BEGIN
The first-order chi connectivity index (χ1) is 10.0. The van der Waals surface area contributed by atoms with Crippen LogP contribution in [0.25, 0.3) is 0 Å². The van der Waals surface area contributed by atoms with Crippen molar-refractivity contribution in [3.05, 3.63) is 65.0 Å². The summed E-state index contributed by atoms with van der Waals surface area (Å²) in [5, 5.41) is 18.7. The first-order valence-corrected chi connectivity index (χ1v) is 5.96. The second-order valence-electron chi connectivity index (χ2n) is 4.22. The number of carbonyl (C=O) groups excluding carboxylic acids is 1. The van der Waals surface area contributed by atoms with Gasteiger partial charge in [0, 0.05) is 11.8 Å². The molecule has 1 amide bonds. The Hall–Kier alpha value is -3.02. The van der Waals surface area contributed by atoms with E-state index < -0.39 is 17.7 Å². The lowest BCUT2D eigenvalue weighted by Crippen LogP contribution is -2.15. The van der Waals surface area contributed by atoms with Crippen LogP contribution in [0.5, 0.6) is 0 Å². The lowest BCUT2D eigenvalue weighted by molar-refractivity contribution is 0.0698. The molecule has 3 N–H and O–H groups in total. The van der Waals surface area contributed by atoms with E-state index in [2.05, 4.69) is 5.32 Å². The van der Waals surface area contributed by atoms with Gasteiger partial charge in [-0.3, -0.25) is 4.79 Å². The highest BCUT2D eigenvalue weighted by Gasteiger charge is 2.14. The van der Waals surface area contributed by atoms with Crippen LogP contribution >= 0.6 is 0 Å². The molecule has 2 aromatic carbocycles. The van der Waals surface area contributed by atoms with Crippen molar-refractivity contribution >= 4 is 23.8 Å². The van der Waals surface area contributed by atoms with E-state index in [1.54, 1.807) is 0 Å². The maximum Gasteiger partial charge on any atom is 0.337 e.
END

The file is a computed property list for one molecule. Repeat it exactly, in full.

The first-order chi connectivity index (χ1) is 10.0. The van der Waals surface area contributed by atoms with Crippen LogP contribution in [0.25, 0.3) is 0 Å². The van der Waals surface area contributed by atoms with Crippen molar-refractivity contribution in [3.05, 3.63) is 65.0 Å². The summed E-state index contributed by atoms with van der Waals surface area (Å²) in [5, 5.41) is 18.7. The first-order valence-corrected chi connectivity index (χ1v) is 5.96. The second-order valence-electron chi connectivity index (χ2n) is 4.22. The number of carbonyl (C=O) groups excluding carboxylic acids is 1. The van der Waals surface area contributed by atoms with Gasteiger partial charge in [0, 0.05) is 11.8 Å². The molecule has 1 amide bonds. The Hall–Kier alpha value is -3.02. The van der Waals surface area contributed by atoms with E-state index < -0.39 is 17.7 Å². The lowest BCUT2D eigenvalue weighted by Crippen LogP contribution is -2.15. The van der Waals surface area contributed by atoms with Crippen LogP contribution in [0.5, 0.6) is 0 Å². The lowest BCUT2D eigenvalue weighted by molar-refractivity contribution is 0.0698. The molecule has 3 N–H and O–H groups in total. The van der Waals surface area contributed by atoms with E-state index in [2.05, 4.69) is 5.32 Å². The van der Waals surface area contributed by atoms with Gasteiger partial charge in [-0.3, -0.25) is 4.79 Å². The highest BCUT2D eigenvalue weighted by Gasteiger charge is 2.14. The van der Waals surface area contributed by atoms with Crippen LogP contribution >= 0.6 is 0 Å². The molecule has 2 aromatic carbocycles. The van der Waals surface area contributed by atoms with Crippen molar-refractivity contribution >= 4 is 23.8 Å². The van der Waals surface area contributed by atoms with E-state index in [1.54, 1.807) is 0 Å². The maximum Gasteiger partial charge on any atom is 0.337 e.